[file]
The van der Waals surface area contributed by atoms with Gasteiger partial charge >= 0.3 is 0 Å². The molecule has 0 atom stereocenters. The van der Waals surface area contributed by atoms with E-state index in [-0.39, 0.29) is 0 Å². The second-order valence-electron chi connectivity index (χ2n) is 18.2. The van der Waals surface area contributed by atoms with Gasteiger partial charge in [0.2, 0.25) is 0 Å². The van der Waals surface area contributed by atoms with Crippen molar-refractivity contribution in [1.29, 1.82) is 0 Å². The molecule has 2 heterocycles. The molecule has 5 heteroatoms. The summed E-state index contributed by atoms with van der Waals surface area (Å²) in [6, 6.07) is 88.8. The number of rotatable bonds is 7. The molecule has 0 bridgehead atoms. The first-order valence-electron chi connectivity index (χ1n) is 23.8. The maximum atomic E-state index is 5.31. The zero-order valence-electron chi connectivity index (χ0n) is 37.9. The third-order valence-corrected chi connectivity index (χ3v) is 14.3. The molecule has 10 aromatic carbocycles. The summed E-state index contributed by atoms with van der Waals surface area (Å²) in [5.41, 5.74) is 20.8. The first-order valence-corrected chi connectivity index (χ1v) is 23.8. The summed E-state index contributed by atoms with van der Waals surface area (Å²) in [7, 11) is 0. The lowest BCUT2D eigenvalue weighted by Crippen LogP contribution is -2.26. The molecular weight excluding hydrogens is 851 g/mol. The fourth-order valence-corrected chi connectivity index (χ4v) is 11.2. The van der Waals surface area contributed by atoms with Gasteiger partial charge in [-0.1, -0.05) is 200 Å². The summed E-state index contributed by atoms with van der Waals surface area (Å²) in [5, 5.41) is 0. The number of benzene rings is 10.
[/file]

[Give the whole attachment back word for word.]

The van der Waals surface area contributed by atoms with Gasteiger partial charge >= 0.3 is 0 Å². The molecule has 0 atom stereocenters. The van der Waals surface area contributed by atoms with E-state index in [-0.39, 0.29) is 0 Å². The second-order valence-electron chi connectivity index (χ2n) is 18.2. The van der Waals surface area contributed by atoms with Gasteiger partial charge in [0.2, 0.25) is 0 Å². The van der Waals surface area contributed by atoms with Crippen molar-refractivity contribution in [1.29, 1.82) is 0 Å². The molecule has 2 heterocycles. The molecule has 5 heteroatoms. The summed E-state index contributed by atoms with van der Waals surface area (Å²) in [6, 6.07) is 88.8. The number of rotatable bonds is 7. The molecule has 0 bridgehead atoms. The first-order valence-electron chi connectivity index (χ1n) is 23.8. The maximum atomic E-state index is 5.31. The zero-order valence-electron chi connectivity index (χ0n) is 37.9. The third-order valence-corrected chi connectivity index (χ3v) is 14.3. The molecule has 10 aromatic carbocycles. The summed E-state index contributed by atoms with van der Waals surface area (Å²) in [5.41, 5.74) is 20.8. The first-order valence-corrected chi connectivity index (χ1v) is 23.8. The summed E-state index contributed by atoms with van der Waals surface area (Å²) in [7, 11) is 0. The lowest BCUT2D eigenvalue weighted by Crippen LogP contribution is -2.26. The molecular weight excluding hydrogens is 851 g/mol. The fourth-order valence-corrected chi connectivity index (χ4v) is 11.2. The van der Waals surface area contributed by atoms with Gasteiger partial charge in [-0.1, -0.05) is 200 Å². The summed E-state index contributed by atoms with van der Waals surface area (Å²) in [5, 5.41) is 0. The number of benzene rings is 10.